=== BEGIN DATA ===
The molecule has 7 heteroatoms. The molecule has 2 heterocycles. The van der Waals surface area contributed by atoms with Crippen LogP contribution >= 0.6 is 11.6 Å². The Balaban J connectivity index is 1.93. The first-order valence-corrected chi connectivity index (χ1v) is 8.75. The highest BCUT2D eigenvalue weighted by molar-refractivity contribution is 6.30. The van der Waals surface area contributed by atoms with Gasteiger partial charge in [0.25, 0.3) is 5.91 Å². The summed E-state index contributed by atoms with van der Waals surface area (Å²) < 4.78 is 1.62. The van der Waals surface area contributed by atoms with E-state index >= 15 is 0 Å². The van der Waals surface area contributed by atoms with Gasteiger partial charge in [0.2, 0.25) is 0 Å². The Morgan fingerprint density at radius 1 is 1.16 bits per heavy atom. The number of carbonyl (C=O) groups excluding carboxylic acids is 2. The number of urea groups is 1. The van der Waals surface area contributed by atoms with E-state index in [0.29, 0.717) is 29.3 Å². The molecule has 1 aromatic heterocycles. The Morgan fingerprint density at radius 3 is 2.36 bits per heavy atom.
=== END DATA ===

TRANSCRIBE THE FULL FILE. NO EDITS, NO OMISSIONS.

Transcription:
The molecule has 7 heteroatoms. The molecule has 2 heterocycles. The van der Waals surface area contributed by atoms with Crippen LogP contribution >= 0.6 is 11.6 Å². The Balaban J connectivity index is 1.93. The first-order valence-corrected chi connectivity index (χ1v) is 8.75. The highest BCUT2D eigenvalue weighted by molar-refractivity contribution is 6.30. The van der Waals surface area contributed by atoms with Gasteiger partial charge in [0.25, 0.3) is 5.91 Å². The summed E-state index contributed by atoms with van der Waals surface area (Å²) < 4.78 is 1.62. The van der Waals surface area contributed by atoms with E-state index >= 15 is 0 Å². The van der Waals surface area contributed by atoms with Gasteiger partial charge in [0.2, 0.25) is 0 Å². The Morgan fingerprint density at radius 1 is 1.16 bits per heavy atom. The number of carbonyl (C=O) groups excluding carboxylic acids is 2. The number of urea groups is 1. The van der Waals surface area contributed by atoms with E-state index in [0.29, 0.717) is 29.3 Å². The molecule has 1 aromatic heterocycles. The Morgan fingerprint density at radius 3 is 2.36 bits per heavy atom.